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Suppose I do many experiments, to know some unknown value, or to know how some value changes, the amount, rate or amplitude.

When I describe my experiments in English, how do choose from verbs “quantify” “assay” “assess” “measure”, and “determine”? Can these be used interchangeably? If so, it better to loop over these words à la round robin, or to stick with my favourite? Does the nature of experiment procedures matter, e.g. whether the result is obtained by visually comparing the size of two shapes, or from a machine read count?

Quoted from dictionaries:

  • Determine, to ascertain the presence, quantity, or amount of; as, to determine the salt in sea water.(1913 Webster)
  • Quantify, to discover or express the quantity of.(Collins COBUILD)
  • Assess, to fix or determine the rate or amount of.(1913 Webster)
  • Assay, to subject to chemical analysis, as in the determination of the amount of impurity; to test, analyse, or evaluate.(Collins COBUILD)
  • Measure, to ascertain by use of a measuring instrument; to compute or ascertain the extent, quantity, dimensions, or capacity of, by a certain rule or standard; to take the dimensions of.(1923 Webster)

I know there are also “find out”, and “analyse”. I think those are more general or abstract, right?

  • What I do are largely in areas of pharmacology and molecular biology, but I also want to hear answers for other disiplines. – 把友情留在无盐 Mar 4 '17 at 23:49
  • What did your research in a couple of dictionaries tell you about these words? Please add that to your question, along with what you are still not sure about. The different verbs have nuances of meaning (and, in the case of assay at least, specific meanings) which you can look up just as well as anyone. – Andrew Leach Mar 4 '17 at 23:55
  • @AndrewLeach, thanks for your advice. I've appended regarding definitions from my favourite dictionaries. That helps. However, such definitions aren't written in a very comparative way. Would you please further elucidate the relationships, and especially differences, between them? – 把友情留在无盐 Mar 5 '17 at 0:50
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    You really need to look at these terms in the context of your field of science. Assay could mean one thing in chemistry, and quite a different thing in some other field of science. – Peter Shor Mar 5 '17 at 0:51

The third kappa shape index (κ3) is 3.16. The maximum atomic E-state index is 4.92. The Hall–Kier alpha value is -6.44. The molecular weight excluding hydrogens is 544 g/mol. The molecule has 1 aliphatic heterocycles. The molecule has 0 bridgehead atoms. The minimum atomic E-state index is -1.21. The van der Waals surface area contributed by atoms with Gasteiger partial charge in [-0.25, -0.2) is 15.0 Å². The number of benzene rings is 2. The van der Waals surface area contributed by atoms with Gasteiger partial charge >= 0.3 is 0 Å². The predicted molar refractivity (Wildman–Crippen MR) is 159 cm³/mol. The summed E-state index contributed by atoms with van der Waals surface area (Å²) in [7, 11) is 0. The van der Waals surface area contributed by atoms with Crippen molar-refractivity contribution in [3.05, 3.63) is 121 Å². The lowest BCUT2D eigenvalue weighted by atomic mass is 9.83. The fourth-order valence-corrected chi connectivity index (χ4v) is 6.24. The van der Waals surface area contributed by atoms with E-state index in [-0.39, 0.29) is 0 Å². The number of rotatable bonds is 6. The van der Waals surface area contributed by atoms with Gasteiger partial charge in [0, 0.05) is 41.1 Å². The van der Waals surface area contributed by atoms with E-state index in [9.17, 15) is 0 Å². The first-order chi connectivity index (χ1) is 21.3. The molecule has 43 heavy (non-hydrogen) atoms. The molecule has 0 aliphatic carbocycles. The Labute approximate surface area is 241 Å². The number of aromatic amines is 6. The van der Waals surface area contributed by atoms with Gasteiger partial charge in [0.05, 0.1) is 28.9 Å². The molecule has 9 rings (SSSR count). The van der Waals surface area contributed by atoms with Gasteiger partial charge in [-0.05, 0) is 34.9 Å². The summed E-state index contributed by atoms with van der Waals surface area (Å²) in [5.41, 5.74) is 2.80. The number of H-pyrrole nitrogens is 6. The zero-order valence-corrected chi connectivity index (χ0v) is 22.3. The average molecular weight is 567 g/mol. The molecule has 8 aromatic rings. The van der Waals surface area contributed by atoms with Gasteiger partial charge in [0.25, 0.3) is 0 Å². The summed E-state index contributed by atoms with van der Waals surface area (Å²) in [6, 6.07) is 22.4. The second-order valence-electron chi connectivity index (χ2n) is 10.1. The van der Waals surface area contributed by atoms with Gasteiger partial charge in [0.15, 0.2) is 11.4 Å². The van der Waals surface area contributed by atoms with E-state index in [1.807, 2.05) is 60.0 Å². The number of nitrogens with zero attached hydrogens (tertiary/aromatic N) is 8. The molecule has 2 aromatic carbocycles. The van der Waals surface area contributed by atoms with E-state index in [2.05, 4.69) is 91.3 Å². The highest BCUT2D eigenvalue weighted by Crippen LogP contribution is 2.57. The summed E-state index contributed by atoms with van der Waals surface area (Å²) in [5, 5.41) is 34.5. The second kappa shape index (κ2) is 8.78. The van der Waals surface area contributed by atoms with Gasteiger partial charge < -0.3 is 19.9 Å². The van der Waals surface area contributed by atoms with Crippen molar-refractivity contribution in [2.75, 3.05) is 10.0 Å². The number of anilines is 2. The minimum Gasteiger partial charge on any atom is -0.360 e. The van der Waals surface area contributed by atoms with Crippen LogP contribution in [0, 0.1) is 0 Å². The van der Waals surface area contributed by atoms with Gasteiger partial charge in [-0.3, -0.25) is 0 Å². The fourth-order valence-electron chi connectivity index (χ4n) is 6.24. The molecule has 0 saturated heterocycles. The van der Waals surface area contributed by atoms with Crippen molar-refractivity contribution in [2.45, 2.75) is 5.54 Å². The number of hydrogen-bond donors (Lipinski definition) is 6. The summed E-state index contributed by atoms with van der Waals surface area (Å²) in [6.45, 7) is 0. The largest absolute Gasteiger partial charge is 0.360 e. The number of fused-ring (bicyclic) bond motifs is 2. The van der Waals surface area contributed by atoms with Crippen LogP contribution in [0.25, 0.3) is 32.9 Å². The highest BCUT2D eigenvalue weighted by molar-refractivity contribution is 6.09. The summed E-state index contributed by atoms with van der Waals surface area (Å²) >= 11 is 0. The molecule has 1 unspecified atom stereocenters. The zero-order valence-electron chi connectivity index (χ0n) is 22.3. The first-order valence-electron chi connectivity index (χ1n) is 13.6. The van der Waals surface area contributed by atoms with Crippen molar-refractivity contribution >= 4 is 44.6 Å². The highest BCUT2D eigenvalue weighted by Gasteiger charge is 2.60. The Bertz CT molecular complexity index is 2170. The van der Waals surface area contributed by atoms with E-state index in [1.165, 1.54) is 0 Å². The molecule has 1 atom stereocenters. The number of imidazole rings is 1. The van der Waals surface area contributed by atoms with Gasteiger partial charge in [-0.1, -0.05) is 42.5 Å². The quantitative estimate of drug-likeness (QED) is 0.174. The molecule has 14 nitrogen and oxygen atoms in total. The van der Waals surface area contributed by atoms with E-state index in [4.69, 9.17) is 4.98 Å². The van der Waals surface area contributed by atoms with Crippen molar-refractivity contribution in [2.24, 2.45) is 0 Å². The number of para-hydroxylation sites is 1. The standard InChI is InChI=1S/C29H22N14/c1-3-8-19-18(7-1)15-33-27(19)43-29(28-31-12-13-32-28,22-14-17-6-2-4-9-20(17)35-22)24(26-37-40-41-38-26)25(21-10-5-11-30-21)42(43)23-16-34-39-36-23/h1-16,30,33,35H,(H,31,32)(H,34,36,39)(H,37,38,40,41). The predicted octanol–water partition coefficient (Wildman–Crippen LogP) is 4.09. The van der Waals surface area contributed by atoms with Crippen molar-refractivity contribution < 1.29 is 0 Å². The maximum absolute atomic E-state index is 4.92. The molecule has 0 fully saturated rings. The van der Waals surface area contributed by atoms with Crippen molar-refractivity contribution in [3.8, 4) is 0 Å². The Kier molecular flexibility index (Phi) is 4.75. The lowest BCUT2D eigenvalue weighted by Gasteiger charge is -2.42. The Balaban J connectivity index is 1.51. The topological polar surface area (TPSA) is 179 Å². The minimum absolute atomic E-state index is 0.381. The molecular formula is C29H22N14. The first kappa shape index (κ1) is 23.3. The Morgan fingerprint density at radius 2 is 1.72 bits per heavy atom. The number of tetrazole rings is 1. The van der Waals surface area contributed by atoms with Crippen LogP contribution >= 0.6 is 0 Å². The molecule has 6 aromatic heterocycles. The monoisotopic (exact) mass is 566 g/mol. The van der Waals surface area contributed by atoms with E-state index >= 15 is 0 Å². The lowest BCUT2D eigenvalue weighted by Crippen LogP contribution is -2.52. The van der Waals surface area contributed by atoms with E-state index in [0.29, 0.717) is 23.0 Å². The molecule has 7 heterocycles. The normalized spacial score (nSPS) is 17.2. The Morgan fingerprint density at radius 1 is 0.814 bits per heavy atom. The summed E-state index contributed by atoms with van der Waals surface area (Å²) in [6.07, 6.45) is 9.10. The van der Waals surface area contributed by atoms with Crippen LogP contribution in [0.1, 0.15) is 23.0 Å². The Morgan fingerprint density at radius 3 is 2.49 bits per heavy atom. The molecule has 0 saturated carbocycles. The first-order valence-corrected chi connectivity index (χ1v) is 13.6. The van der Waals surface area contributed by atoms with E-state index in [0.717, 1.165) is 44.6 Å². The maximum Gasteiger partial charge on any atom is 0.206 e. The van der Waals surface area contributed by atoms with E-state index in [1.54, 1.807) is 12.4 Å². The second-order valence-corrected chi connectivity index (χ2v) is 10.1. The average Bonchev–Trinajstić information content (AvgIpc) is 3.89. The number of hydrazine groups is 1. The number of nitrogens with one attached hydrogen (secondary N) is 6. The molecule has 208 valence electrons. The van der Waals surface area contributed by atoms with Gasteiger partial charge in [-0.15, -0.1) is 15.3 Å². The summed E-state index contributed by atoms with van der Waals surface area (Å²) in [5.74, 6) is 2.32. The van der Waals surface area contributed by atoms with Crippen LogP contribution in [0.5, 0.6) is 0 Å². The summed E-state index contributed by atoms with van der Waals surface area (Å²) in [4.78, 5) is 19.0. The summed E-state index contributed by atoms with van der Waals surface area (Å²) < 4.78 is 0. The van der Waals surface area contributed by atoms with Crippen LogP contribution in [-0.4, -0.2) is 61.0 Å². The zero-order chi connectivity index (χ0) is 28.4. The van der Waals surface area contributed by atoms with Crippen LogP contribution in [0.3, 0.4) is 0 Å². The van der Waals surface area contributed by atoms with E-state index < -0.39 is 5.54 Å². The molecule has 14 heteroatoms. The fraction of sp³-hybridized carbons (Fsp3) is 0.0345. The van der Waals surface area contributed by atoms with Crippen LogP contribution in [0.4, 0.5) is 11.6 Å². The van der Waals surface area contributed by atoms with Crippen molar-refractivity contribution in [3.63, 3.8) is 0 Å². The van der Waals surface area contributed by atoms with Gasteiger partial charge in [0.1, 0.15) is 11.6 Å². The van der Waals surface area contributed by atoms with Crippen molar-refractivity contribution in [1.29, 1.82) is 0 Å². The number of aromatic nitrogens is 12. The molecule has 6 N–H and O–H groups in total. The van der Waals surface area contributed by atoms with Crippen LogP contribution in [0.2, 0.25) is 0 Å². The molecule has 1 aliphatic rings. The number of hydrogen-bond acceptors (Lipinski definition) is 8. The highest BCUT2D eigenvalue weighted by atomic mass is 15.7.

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    Use "quantify" when you want to find a count, amount or percentage of something. "determine" is more generic. "Measure" is relevant if the methods or instrumentation are important. "assess" may be used to validate an hypothesis. "assay" is generally used in specific tests context, e.g. chemical analysis. – Graffito Mar 5 '17 at 0:57
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Preliminary

  1. You certainly cannot use these terms interchangeably in scientific writing.

  2. You should not alternate the terms within a scientific article for “elegant variation” because the used of a different word suggests to the reader that something different is happening. In scientific writing clarity of meaning has the highest priority.

As someone has commented, you should consult the literature in your field and try to find out how native English speakers use the words in the context you require. What this post attempts to do is provide some general guidance to help non-native-English-speaking scientists understand why a particular word may have been chosen in that literature. Most of the examples I give are contrived, but some actual quotations can be added if the list thinks that this will be useful. (I shall not quote dictionaries as I do not think they will be particularly helpful for question about specialized scientific usage.)

Disclaimer

I am (or was) a University biochemist/molecular biologist with a first degree in Chemistry and a secondary school / high school education that included maths and physics. My remarks obviously reflect the fields I work in or read about, and usage in other fields may differ. In addition, the boundaries between some of these terms (especially between ‘measure’ and ‘determine’) are not always clear-cut. My answer only attempts to provide some general guidelines. Language and usage are such that there are bound to be exceptions to these guidelines, but enumerating them would, I think, decrease the usefulness of my answer. They are better kept as comments.

ANSWER

measure